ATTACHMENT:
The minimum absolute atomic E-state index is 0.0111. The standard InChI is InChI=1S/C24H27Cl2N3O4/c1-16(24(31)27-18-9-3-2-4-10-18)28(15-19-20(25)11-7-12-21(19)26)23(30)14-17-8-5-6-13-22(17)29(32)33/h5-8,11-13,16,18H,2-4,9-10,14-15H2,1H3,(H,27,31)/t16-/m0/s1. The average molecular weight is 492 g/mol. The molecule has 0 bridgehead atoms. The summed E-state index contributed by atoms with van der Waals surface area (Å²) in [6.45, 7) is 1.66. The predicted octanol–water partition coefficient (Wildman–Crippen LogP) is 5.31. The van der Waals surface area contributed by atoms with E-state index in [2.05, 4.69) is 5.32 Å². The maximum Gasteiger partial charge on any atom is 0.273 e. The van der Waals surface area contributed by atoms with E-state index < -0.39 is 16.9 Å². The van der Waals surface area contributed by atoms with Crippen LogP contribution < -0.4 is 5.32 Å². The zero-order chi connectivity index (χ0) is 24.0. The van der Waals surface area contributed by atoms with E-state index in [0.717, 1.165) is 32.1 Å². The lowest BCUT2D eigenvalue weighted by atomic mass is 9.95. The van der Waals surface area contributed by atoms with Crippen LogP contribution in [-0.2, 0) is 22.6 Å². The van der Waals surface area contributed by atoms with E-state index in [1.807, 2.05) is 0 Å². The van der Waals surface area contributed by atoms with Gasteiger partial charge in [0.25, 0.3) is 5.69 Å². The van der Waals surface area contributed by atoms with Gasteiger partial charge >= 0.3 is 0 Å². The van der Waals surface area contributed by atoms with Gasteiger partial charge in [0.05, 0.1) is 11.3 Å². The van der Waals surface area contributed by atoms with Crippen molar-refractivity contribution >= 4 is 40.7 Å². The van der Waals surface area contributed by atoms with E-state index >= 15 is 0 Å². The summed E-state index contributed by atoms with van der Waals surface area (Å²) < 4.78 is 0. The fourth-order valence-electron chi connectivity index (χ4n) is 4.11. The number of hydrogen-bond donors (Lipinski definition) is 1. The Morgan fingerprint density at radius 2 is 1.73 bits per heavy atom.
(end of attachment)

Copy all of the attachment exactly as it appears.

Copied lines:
The minimum absolute atomic E-state index is 0.0111. The standard InChI is InChI=1S/C24H27Cl2N3O4/c1-16(24(31)27-18-9-3-2-4-10-18)28(15-19-20(25)11-7-12-21(19)26)23(30)14-17-8-5-6-13-22(17)29(32)33/h5-8,11-13,16,18H,2-4,9-10,14-15H2,1H3,(H,27,31)/t16-/m0/s1. The average molecular weight is 492 g/mol. The molecule has 0 bridgehead atoms. The summed E-state index contributed by atoms with van der Waals surface area (Å²) in [6.45, 7) is 1.66. The predicted octanol–water partition coefficient (Wildman–Crippen LogP) is 5.31. The van der Waals surface area contributed by atoms with E-state index in [2.05, 4.69) is 5.32 Å². The maximum Gasteiger partial charge on any atom is 0.273 e. The van der Waals surface area contributed by atoms with E-state index < -0.39 is 16.9 Å². The van der Waals surface area contributed by atoms with Crippen LogP contribution < -0.4 is 5.32 Å². The zero-order chi connectivity index (χ0) is 24.0. The van der Waals surface area contributed by atoms with E-state index in [0.717, 1.165) is 32.1 Å². The lowest BCUT2D eigenvalue weighted by atomic mass is 9.95. The van der Waals surface area contributed by atoms with Crippen LogP contribution in [-0.2, 0) is 22.6 Å². The van der Waals surface area contributed by atoms with E-state index in [1.807, 2.05) is 0 Å². The van der Waals surface area contributed by atoms with Gasteiger partial charge in [0.25, 0.3) is 5.69 Å². The van der Waals surface area contributed by atoms with Gasteiger partial charge >= 0.3 is 0 Å². The van der Waals surface area contributed by atoms with Gasteiger partial charge in [0.05, 0.1) is 11.3 Å². The van der Waals surface area contributed by atoms with Crippen molar-refractivity contribution >= 4 is 40.7 Å². The van der Waals surface area contributed by atoms with E-state index >= 15 is 0 Å². The summed E-state index contributed by atoms with van der Waals surface area (Å²) < 4.78 is 0. The fourth-order valence-electron chi connectivity index (χ4n) is 4.11. The number of hydrogen-bond donors (Lipinski definition) is 1. The Morgan fingerprint density at radius 2 is 1.73 bits per heavy atom.